Disintermediation of Remittance into Nigeria By Cryptocurrency

Disintermediation of Remittance into Nigeria By Cryptocurrency

You have seen the left chart on how remittance crashed for Nigeria in 2020. That chart is not necessarily accurate: Nigerian diasporas were wiring money home, despite Covid-19 in 2020. But something happened – the official channels were dinstermediated by cryptocurrency. A core reason was the former Central Bank of Nigeria (CBN) policy where they paid at the official exchange rate of US dollars, instead of something closer to the black market rate. So many used Bitcoin to move money to ensure they get the black market rates in the nation. The apex bank has since fixed that paralysis through the new dollar-for-dollar policy (people are paid in USD in Nigeria); they also add a free Naira on top under the Dollar4Naira initiative.

So, looking at the left chart without checking the right one, any policymaker would be confused. In short, I will even add Peer-to-Peer remittance which makes it unnecessary to have the funds move across the Atlantic. Yes, you have Naira in Lagos and someone in New York needs Naira in Lagos but he has US dollars. You credit his Naira account in Lagos while he credits a vendor in China in USD for you (usually the case).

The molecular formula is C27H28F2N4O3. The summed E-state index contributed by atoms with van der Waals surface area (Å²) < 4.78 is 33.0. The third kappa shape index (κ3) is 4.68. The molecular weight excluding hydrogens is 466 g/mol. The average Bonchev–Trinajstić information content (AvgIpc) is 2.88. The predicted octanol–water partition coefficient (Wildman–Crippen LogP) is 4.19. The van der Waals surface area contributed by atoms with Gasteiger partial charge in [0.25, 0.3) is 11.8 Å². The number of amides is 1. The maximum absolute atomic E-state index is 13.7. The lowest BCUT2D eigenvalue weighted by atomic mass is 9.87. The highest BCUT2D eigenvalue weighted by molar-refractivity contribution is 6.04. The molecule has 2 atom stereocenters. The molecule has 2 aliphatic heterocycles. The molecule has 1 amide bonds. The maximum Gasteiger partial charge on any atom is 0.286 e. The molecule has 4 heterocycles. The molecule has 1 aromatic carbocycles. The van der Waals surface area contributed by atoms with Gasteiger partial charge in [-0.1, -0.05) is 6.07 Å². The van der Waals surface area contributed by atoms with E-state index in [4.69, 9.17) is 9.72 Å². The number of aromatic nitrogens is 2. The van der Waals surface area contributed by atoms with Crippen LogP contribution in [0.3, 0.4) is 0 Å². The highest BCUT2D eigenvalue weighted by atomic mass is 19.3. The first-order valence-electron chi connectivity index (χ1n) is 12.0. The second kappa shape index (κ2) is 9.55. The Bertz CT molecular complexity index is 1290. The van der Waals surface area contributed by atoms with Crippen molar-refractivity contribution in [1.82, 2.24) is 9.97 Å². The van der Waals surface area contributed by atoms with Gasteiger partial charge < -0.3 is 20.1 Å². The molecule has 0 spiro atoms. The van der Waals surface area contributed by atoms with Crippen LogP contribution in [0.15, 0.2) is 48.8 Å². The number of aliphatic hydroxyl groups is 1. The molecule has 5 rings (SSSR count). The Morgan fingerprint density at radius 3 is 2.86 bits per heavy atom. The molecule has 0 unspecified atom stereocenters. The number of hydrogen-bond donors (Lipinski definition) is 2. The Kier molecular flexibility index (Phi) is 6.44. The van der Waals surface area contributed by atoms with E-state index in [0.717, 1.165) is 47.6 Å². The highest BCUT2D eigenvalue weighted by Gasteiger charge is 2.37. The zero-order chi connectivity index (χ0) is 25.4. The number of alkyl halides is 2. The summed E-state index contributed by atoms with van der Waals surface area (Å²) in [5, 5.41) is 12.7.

Magically, remittance has happened but no government will capture it in its books. This has become very common, partly because Western Union and other IMTOs have put unreasonable monthly limits on money transfers.

So, World Bank cannot rely on absolute transfers via official channels; they may need to run surveys to gauge how many diasporas are using other channels to get the big picture of remittance.

The way we calculate remittance has to change, at least for Nigeria!



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3 thoughts on “Disintermediation of Remittance into Nigeria By Cryptocurrency

  1. Every economic analysis needs a separate sheet to run the ‘Nigerian Model’, because all theorised models will always fall short here.

    It’s not just on remittances, same applies to GDP calculation, same also goes for measuring extreme poverty. Benchmarking with $2 per day may not work for some people in the village, who can source and eat food whose its true worth in the city could reach $6, but for being in the village without fanciful amenities, they are classed as extreme poor!

    To measure anything near accurately here requires serious work, any textbook approach will miss the mark.

    There’s a reason why people keep surviving, even when they are categorised as extreme poor, you need to put your eye on the ground to figure it out…

  2. This is very true. There is need for a holistic research on the coping mechanisms of Nigerians in rural areas and adequate analysis done. Until then, most models being used will be a joke.


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